Researchers measured participants’ blood pressure before and after the study and once a week during the study. Food ingredients were weighed for each meal to calculate nutrient content for each meal. Urine samples were collected at the beginning and end of the study to measure sodium and potassium intake. The results indicate that the blood pressure-lowering effect of the Chinese heart-healthy diet is substantial and may be consistent with hypertension medication.
The study found:
- Participants who ate the Chinese heart-healthy diet had lower blood pressure, with systolic (top number) blood pressure dropping an average of 10 mm Hg and diastolic blood pressure dropping an average of 3.8 mm Hg, compared to those who ate the regular diet.
- In the heart-healthy group, calorie intake increased from carbohydrates (8%) and protein (4%) and decreased from fat (11%). Fiber (14 grams), potassium (1,573 mg), magnesium (194 mg) and calcium (413 mg) increased, while sodium decreased (2,836 mg). The nutrient intake of the regular diet group, however, remained almost unchanged from the beginning to the end of the study.
- Taste and flavor preferences of the Chinese heart-healthy diet were comparable to the typical local diet, and participants ate similar amounts of food and scored their diets high in both dietary groups.
- The additional cost of the heart-healthy Chinese diet was about 4 RMB (equivalent to 0.60 USD) per day, on average, compared to the typical local diet. It was considered low and generally affordable.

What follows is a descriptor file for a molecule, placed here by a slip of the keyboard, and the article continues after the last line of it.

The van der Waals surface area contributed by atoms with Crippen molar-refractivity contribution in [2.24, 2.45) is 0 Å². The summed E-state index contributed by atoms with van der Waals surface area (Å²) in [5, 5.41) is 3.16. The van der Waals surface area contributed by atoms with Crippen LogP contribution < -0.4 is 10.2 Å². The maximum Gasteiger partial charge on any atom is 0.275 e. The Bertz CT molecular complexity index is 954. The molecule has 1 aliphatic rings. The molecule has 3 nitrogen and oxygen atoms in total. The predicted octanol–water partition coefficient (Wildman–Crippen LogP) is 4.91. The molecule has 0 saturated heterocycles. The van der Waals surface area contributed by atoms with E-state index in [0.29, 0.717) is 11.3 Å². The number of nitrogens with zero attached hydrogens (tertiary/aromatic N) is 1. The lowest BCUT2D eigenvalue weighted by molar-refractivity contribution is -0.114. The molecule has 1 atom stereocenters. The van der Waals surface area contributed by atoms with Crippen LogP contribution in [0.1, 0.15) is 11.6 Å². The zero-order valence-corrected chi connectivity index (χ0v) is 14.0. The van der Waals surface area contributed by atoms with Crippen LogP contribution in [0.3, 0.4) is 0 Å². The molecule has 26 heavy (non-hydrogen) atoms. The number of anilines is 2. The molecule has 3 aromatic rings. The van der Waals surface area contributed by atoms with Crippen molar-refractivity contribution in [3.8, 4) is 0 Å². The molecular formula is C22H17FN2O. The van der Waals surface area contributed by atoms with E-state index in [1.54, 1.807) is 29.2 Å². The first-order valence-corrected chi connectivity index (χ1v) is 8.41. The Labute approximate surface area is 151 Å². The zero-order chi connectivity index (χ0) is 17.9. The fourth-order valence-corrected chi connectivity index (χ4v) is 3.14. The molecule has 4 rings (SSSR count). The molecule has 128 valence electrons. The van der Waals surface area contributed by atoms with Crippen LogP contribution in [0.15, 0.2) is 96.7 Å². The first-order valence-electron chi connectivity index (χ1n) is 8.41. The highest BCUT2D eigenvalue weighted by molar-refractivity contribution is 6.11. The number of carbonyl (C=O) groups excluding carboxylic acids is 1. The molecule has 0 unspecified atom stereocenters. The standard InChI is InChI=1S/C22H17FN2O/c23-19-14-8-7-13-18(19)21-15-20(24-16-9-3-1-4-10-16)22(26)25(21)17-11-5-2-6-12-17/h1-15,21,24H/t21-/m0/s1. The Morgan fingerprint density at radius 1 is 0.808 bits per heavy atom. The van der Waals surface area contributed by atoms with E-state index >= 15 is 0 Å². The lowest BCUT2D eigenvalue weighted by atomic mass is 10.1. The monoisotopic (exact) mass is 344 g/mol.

- Blood pressure-lowering effects were consistent among participants in the four heart-healthy Chinese cuisine groups.
The researchers noted that these findings suggest that if the effects achieved by the heart-healthy Chinese diet are sustained, major cardiovascular disease can be reduced by 20%; heart failure by 28% and all-cause mortality by 13%.
“Health professionals should recommend a heart-healthy diet low in sodium and high in potassium, fiber, vegetables and fruits as first-line treatment for patients with high blood pressure,” Wu said. “Because traditional Chinese dietary culture and cooking methods are often used by Chinese people wherever they live, I believe a heart-healthy Chinese diet and the principles we used to create the diet will also be helpful for Chinese Americans.”
American Heart Association volunteer expert Lawrence J. Appel, MD, MPH, FAHA, noted, “The results of this trial are really impressive and provide a roadmap for healthy eating for people who eat a variety of Chinese cuisines — Shandong, Huayang, Cantonese or Szechuan cuisine. Blood pressure population- Major public health efforts are warranted to ‘scale up’ across China to achieve widespread reduction.”
Apple is vice chair of the American Heart Association’s 2021 Scientific Statement, Writing Group on Dietary Guidelines for Improving Cardiovascular Health. The guidelines recommend eating whole grains, lean and plant-based proteins, and a variety of fruits and vegetables; Limit salt, sugar, animal fat, processed foods and alcohol; And these guidelines apply regardless of where the food is prepared or consumed.
A limitation of the study is that the heart-healthy Chinese diet was tested for only four weeks. A longer study period could confirm and possibly strengthen these findings, according to Wu.
The research was funded by the National Key Research and Development Program of the Ministry of Science and Technology (MOST) of China.